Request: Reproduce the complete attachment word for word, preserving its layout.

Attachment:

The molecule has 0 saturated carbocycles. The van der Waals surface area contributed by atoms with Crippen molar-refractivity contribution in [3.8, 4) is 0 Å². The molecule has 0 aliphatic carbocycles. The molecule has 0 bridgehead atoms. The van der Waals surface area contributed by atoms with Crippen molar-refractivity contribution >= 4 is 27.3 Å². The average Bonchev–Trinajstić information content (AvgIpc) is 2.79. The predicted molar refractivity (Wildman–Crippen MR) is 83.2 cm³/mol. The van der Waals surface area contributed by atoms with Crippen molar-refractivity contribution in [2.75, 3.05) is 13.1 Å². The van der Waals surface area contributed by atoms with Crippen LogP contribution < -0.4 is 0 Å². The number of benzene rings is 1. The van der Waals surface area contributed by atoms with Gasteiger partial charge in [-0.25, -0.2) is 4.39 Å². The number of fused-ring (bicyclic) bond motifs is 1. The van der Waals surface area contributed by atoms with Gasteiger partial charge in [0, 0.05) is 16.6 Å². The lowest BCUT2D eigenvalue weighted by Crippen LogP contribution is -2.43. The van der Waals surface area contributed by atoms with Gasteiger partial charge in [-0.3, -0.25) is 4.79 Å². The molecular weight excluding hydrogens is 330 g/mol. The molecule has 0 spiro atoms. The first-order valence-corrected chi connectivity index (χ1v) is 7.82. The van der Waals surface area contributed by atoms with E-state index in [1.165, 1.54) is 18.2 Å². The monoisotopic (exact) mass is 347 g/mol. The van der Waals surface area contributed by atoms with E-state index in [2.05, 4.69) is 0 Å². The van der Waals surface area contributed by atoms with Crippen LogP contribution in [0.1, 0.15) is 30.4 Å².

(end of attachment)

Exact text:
The molecule has 0 saturated carbocycles. The van der Waals surface area contributed by atoms with Crippen molar-refractivity contribution in [3.8, 4) is 0 Å². The molecule has 0 aliphatic carbocycles. The molecule has 0 bridgehead atoms. The van der Waals surface area contributed by atoms with Crippen molar-refractivity contribution >= 4 is 27.3 Å². The average Bonchev–Trinajstić information content (AvgIpc) is 2.79. The predicted molar refractivity (Wildman–Crippen MR) is 83.2 cm³/mol. The van der Waals surface area contributed by atoms with Crippen molar-refractivity contribution in [2.75, 3.05) is 13.1 Å². The van der Waals surface area contributed by atoms with Crippen LogP contribution < -0.4 is 0 Å². The number of benzene rings is 1. The van der Waals surface area contributed by atoms with Gasteiger partial charge in [-0.25, -0.2) is 4.39 Å². The number of fused-ring (bicyclic) bond motifs is 1. The van der Waals surface area contributed by atoms with Gasteiger partial charge in [0, 0.05) is 16.6 Å². The lowest BCUT2D eigenvalue weighted by Crippen LogP contribution is -2.43. The van der Waals surface area contributed by atoms with Gasteiger partial charge in [-0.3, -0.25) is 4.79 Å². The molecular weight excluding hydrogens is 330 g/mol. The molecule has 0 spiro atoms. The first-order valence-corrected chi connectivity index (χ1v) is 7.82. The van der Waals surface area contributed by atoms with E-state index in [1.165, 1.54) is 18.2 Å². The monoisotopic (exact) mass is 347 g/mol. The van der Waals surface area contributed by atoms with E-state index in [2.05, 4.69) is 0 Å². The van der Waals surface area contributed by atoms with Crippen LogP contribution in [0.1, 0.15) is 30.4 Å².